What follows are excerpts from the 1996 interview with ethnobotanist Terence McKenna. Please see the great video of this interview with McKenna and Sasha Shulgin at the bottom of the page
"Drugs" is a word that has polluted the well of language.
Part of the reason we have a drug problem is because we don't have an intelligent language to talk about substances, plants, psychedelic [and] sedative states of mind, states of amphetamine excitation. We can't make sense of the problem and the opportunities offered by substances unless we clean up our language.
"Drugs" is a word that's been used by governments to make it impossible to think creatively about the problem of substances and abuse and availability and so forth and so on.
So it's a kind of a paradox isn't it?
"Drugs" mean that which cures us and the greatest social problem of the generation.
Apparently there are "good drugs" sanctioned by science and medicine and "bad drugs" used by brown people in strange rites and growing in unusual plants in distant parts of the world. This kind of thinking, because it's naive, leads of course to social problems and bad politics and bad social policy.
Every society chooses a small number of substances, no matter how toxic, and enshrines them in its cultural values, then demonizes all other substances and then persecutes and launches witch hunts against those users whenever some political pretext requires...So it's an old game and it's been played in many places.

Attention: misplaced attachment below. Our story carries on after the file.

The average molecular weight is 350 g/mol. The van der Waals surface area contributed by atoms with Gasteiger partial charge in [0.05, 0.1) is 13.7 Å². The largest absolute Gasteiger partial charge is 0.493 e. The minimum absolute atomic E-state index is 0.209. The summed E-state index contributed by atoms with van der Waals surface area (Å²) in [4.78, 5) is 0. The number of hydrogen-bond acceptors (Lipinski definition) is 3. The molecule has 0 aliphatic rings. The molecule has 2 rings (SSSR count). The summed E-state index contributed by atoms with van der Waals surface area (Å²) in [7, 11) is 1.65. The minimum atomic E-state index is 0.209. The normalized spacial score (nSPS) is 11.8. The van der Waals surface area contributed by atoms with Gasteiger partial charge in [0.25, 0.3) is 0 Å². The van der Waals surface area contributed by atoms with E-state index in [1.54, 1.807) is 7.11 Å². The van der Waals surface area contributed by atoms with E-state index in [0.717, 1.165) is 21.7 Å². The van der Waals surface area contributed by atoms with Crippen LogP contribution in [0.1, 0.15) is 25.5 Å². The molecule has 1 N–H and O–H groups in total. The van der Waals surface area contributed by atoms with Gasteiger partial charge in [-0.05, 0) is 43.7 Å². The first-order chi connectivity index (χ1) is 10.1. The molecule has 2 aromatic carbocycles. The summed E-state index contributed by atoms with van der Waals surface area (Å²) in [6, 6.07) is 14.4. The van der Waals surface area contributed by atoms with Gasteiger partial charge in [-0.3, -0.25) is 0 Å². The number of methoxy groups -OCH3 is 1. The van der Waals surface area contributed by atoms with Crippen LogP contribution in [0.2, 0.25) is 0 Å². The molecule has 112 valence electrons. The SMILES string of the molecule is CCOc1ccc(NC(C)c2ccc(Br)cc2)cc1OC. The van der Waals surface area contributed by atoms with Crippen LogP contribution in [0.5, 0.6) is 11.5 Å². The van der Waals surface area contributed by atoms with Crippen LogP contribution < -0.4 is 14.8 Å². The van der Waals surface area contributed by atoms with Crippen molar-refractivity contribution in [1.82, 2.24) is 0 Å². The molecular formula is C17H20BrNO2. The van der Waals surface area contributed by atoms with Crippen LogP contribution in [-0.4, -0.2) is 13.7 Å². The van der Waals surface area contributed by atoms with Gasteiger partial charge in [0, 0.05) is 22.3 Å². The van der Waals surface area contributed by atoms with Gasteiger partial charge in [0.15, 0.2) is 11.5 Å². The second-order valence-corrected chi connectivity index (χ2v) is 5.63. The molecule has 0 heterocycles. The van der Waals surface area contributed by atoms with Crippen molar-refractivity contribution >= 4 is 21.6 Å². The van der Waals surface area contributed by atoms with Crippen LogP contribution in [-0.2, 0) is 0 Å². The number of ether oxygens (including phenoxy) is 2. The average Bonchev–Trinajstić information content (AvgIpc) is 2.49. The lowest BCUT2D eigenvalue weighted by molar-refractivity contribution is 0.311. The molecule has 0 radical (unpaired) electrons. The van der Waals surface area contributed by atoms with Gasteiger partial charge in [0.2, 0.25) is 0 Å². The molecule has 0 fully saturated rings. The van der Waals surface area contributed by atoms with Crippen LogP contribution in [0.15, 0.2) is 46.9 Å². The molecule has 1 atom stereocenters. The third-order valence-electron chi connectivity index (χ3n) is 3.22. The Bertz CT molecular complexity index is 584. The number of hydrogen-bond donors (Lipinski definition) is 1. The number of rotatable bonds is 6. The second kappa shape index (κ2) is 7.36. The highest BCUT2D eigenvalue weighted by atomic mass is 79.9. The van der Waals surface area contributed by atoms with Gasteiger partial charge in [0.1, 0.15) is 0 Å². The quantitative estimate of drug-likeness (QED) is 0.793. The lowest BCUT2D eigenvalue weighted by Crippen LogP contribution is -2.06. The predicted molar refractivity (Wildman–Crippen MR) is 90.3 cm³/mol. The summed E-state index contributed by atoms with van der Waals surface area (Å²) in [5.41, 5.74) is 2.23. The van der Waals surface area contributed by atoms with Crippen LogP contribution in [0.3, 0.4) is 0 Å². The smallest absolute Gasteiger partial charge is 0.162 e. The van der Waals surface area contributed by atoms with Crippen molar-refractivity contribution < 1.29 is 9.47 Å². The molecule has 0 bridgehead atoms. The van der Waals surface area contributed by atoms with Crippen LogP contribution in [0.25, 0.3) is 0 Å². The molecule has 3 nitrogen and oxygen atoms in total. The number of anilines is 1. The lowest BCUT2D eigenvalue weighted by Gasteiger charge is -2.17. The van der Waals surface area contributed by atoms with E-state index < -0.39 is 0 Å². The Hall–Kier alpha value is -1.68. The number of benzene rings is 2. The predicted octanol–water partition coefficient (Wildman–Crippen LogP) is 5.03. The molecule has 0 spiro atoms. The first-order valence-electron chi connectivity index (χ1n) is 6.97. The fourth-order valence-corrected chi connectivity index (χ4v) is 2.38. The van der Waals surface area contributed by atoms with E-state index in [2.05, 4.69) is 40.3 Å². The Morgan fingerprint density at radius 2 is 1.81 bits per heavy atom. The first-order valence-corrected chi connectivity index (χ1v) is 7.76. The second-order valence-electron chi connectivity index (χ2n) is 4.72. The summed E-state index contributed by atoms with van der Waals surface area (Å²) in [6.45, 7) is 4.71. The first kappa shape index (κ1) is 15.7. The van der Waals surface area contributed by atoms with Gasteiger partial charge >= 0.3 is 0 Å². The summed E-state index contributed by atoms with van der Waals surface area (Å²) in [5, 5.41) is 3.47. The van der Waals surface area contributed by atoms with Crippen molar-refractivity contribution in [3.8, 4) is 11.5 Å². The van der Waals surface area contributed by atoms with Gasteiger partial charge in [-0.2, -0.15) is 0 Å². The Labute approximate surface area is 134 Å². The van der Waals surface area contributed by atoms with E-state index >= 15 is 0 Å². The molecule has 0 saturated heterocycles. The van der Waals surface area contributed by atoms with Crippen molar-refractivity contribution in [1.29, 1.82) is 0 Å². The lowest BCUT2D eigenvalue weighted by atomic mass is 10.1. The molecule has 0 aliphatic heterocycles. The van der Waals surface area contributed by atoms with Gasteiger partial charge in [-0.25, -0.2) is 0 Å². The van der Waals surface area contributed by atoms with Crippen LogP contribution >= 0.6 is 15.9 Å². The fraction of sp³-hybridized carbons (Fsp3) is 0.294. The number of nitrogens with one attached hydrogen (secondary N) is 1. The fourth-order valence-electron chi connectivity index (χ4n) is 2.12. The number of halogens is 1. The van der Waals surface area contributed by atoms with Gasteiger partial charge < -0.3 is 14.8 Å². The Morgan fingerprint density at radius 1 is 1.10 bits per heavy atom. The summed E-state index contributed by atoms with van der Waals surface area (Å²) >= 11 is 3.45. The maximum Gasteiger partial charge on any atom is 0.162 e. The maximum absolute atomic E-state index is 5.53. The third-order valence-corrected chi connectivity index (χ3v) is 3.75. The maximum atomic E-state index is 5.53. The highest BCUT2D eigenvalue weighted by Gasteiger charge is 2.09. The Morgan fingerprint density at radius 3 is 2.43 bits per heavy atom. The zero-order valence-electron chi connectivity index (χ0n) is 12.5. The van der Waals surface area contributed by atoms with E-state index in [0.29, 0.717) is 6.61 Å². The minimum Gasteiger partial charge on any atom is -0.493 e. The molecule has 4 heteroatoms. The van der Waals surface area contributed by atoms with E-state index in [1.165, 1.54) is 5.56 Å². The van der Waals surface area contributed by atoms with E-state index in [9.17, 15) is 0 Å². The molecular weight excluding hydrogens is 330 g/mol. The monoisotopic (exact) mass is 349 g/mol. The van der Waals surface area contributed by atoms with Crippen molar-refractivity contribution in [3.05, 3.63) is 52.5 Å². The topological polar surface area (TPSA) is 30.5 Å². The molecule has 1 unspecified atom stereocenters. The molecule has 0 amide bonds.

Hopefully part of the advancement of society toward ideas of universal human rights and that sort of thing it certainly must include the idea of the universal human right to take responsibility for and to alter your own state of consciousness as you see fit.
I don't think we can even pretend that we are on the edge of a civilized dialogue until we grant that people's minds, like their bodies, must be a domain free from government control. In American law we have the notion of life, liberty, and the pursuit of happiness. If the pursuit of happiness means anything it must mean the right to use and experiment with substances and plants.
We need endless amounts of research. The fact that these things have been illegal in most countries for 50 years means there is a huge lag in understanding of the impact of these things on human beings.
Alan Watts on why our culture
is making people unhappy
Shamans of the Amazon Part 1:
Ayahuasca, Politics, & the War on Drugs
"This is a personal account of filmmaker, Dean Jefferys, returning to the Amazon with his partner and one year old daughter. They journey deep into the heart of the Ecuadorian rainforest to meet two Amazon shamans to learn about and experience the ancient hallucinogenic ayahuasca ritual. The film brings to the viewer an intimate and fascinating look at the shamans of the Amazon, their culture and their rituals that are fast disappearing. The ayahuasca ritual is thousands of years old."
Scroll down for the 'Shamans of the Amazon' two part documentary and 'Science & Sacraments,' a documentary from the Purdue University Psychoactive Substances Research Collection.
Nature of Things: The Jungle Prescription
Sacred Plants as Guides:
New Dimensions of the Soul
Science & Sacraments: Psychedelic Substances and the Mystical Experience - Purdue University Psychoactive Substances Research Collection
NPR: Is This Your Brain on God?
Palenque Mexico. January 28, 1996.
Shamans of the Amazon Part 2:
The Last Word with T. McKenna (1999)